The retreat centre is at Ormiston and sits right above the water. At the bottom of the yard the eucalypts swap out for mangroves. This remarkably fecund in-between place became a metaphor for what I am speaking of. A poem written while there describes it best.
is a space
not a line but a zone,
where land becomes tide
and fresh water
where soil meets sea
and mangroves reign:
the prayer of the heart leads
and undergoing is undertaken.
longing and fulfilled,
partial and complete;
shadows and plain sight,
being and fullness of being,
self and true self.
This is the place I come in contemplation –
the tidal rhythm is breathing
scored in consonants Yh Wh.
Here there is silence and beauty,
un-knowing without confusion,
an undergoing with the heart of Love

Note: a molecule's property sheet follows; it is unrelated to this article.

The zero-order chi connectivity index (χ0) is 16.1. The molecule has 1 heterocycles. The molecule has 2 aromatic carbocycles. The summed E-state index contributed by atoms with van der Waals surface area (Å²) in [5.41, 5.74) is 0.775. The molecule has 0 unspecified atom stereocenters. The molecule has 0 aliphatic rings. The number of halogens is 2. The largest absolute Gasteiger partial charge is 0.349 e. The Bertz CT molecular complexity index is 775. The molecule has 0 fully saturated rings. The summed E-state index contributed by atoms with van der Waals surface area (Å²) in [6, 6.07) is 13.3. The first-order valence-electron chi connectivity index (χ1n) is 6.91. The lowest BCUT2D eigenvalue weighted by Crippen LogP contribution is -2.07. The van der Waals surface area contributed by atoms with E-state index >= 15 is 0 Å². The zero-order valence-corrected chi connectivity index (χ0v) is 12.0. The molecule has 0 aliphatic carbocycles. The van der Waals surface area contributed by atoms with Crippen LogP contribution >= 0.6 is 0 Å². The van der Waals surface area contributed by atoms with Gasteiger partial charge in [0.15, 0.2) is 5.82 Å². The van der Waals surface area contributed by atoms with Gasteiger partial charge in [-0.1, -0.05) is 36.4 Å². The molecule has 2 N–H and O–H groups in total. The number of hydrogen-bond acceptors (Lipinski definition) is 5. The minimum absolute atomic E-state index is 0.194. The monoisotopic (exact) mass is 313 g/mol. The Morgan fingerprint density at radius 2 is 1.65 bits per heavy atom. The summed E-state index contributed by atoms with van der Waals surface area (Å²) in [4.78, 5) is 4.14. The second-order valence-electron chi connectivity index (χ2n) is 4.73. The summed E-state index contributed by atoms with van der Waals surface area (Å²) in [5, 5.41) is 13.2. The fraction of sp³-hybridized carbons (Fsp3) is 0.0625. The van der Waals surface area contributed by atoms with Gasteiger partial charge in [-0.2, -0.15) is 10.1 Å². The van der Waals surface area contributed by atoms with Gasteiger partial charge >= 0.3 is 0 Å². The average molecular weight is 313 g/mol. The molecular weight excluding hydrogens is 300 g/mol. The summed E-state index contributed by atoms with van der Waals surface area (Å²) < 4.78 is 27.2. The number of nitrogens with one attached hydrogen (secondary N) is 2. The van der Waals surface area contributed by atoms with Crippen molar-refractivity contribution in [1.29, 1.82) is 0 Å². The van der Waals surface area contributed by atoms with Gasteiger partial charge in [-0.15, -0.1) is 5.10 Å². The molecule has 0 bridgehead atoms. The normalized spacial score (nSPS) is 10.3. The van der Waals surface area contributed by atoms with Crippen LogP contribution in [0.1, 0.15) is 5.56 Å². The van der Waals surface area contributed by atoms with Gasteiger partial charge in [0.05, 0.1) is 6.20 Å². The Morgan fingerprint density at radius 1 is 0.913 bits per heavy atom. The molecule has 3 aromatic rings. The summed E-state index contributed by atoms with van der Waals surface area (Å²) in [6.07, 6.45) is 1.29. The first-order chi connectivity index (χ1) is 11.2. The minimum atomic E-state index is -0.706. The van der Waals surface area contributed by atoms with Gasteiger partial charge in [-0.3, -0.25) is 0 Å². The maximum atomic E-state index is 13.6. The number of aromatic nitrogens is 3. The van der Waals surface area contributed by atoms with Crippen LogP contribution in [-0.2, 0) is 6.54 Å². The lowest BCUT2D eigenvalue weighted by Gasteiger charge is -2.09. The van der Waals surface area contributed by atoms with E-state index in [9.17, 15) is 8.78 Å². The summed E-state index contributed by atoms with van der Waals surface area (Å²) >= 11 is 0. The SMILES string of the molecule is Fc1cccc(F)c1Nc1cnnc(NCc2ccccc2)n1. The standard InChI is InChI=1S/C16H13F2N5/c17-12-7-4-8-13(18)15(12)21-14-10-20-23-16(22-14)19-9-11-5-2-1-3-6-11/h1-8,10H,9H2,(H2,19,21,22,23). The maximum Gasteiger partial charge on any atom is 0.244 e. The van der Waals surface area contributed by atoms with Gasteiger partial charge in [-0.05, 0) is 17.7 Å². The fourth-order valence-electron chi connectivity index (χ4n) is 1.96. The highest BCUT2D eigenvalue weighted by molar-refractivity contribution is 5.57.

whose love lies at the heart of the universe.
In full knowledge of your lived (and painful) reality
come to the threshold, the in-between place;
and undergo this Jesus, the Restorer and Giver of Life;
And despite the unknowing, and through the encounter, discover your name for Jesus.
And through the encountering, discover the Whole You, the Restored You, and now, the sent You.
As the subject of God’s undergoing, we are sent into the world God made and loves,
a world that is warming;
a world over-run with posturing and plastic and over fed egos;
shot through with loneliness and anxiety;
fuelled by terminal consumption;
wracked with violence against women – even and especially in homes;
we are sent into this world,
to our homes and tables, neighbourhoods and work places
to be agents of God’s gracious presence, and there be named by others
as restorers, healers, life-givers.
* The Trinity Homily by Sarah Bachelard has been really helpful in framing somethings for this homily: https://benedictus.com.au/wp-content/uploads/2021/06/Discovering-the-Trinity-290521.pdf
The names for God are apparent in the reading of the scriptures, but it is also riff off a classic by Oral Roberts homily on ‘the Fourth Man’: https://www.cfaith.com/index.php/article-display/105-featured-c5-articles/21533-the-fourth-man